All organisms on the planet use Damage Associated Molecular Patterns (DAMPs) to signal that injury has occurred, in order to initiate repair, remodeling, and immunity. It suggests that DAMPs and DAMPs-initiated signaling systems might be the most primordial form of innate immunity and tissue repair systems in living organisms before sophisticated immune systems evolved. Therefore, studying DAMPs is relevant for various fields, including agriculture, insect control, cancer, wound healing, pregnancy, transplantation, and various inflammatory disorders.

DAMPs are already recognized to be major contributors to rejection in the field of transplantation, and studies are being conducted to minimize their implication in the process. Additionally, research is showing that they also contribute to the rejection of tumors through immunogenic cell death, and efforts are underway to maximize them for cancer eradication. For example, immunogenic cancer cell death incurred by high-intensity focused ultrasound (HIFU) reduced tumor metastasis, suggesting that mechanical and thermal injury of cancer cells by HIFU was sufficient to activate antigen-presenting cells necessary for educating tumor-specific naive T cells. Interestingly, based on the model showing that part of DAMPs has common physical characteristics in terms of water-insolubility, endogenous surfactant molecules in tissues increase water solubility, regulate inflammation and prolong the survival of mice under sepsis. Extracellular DAMPs are recognized by phagocytic receptors on phagocytes in addition to transmitting signals via pattern recognition receptors to activate immune cells. Furthermore, denatured molecules or disorganized molecular complexes in the cytoplasm of cells are specifically recognized and cleared by ubiquitin-proteasomal degradation pathways and autophagy. When the cytoplasmic clearing is not sufficient, cytosolic DAMPs initiate ER stress responses, pyroptosis, and inflammatory responses. In this regard, understanding of regulated cell death and immunity incurred by DAMPs is crucial in modern immunology.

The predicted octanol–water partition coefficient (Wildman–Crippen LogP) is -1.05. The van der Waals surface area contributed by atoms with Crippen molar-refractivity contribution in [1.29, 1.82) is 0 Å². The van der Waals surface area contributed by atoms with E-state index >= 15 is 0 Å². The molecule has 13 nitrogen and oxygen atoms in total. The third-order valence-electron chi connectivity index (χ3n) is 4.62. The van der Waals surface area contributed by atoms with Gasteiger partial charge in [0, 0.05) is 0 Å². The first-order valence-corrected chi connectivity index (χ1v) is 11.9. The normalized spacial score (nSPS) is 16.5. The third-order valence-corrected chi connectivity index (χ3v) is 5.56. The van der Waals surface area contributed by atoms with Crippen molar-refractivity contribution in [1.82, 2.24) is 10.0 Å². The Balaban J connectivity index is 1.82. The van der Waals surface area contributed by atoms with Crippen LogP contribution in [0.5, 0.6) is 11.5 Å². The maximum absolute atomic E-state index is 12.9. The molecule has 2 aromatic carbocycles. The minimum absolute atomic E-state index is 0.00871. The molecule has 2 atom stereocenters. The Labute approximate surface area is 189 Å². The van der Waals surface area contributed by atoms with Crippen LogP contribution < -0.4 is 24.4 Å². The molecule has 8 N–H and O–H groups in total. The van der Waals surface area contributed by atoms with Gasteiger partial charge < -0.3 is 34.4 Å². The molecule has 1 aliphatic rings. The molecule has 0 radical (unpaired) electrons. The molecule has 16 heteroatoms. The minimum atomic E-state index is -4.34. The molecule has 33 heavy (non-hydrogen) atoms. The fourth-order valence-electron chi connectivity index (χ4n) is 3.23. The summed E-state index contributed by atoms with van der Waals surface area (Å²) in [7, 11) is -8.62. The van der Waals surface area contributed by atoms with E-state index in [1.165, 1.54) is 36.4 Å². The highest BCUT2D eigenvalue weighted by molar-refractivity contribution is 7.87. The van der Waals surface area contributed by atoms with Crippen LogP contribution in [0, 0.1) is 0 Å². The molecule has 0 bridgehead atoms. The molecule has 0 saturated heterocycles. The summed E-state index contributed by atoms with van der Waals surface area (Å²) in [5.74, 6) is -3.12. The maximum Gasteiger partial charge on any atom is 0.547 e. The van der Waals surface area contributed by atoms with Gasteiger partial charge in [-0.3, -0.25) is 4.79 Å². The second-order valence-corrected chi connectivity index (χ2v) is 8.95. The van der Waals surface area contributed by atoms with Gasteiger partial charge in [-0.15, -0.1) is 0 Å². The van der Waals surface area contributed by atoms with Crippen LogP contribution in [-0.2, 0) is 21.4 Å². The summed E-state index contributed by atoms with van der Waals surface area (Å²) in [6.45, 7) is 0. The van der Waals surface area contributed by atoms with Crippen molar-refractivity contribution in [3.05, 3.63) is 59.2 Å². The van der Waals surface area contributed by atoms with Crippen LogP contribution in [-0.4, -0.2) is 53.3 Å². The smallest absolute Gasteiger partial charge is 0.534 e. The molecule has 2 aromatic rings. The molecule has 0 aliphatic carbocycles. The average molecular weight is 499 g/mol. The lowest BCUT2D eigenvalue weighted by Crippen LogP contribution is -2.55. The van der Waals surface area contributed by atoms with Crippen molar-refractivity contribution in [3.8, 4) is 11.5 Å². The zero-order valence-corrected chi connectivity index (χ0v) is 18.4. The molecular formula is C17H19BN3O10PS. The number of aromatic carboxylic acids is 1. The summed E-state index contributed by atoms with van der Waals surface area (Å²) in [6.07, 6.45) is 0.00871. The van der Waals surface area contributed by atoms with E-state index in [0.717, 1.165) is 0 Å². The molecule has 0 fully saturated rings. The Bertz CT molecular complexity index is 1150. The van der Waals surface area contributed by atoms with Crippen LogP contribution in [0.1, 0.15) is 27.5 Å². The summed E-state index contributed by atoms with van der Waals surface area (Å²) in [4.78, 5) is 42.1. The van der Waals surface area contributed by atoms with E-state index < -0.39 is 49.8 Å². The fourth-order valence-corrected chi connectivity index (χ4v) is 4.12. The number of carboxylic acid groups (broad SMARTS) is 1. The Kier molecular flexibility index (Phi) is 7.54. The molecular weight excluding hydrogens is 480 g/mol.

In this Volume addressing regulated cell death generating DAMPs and immune responses initiated by DAMPs, we welcome authors to submit Original Research and Review Articles focusing on, but not limited to, the following sub-topics, related to regulated cell death, innate immunity or adaptive immunity in response to DAMPs, not only in mammals but also in insects or lower invertebrates.

1. DAMPs and regulated cell death in conditions such as viral infections and cancer
2. Recognition of DAMPs and downstream signaling
3. Cellular Stress Responses by DAMPs


Important Note: All contributions to this Research Topic must be within the scope of the section and journal to which they are submitted, as defined in their mission statements. Frontiers reserves the right to guide an out-of-scope manuscript to a more suitable section or journal at any stage of peer review.

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Submission Deadlines

15 July 2020 Manuscript

Participating Journals

Manuscripts can be submitted to this Research Topic via the following journals:

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Topic Editors

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Submission Deadlines

15 July 2020 Manuscript

Participating Journals

Manuscripts can be submitted to this Research Topic via the following journals: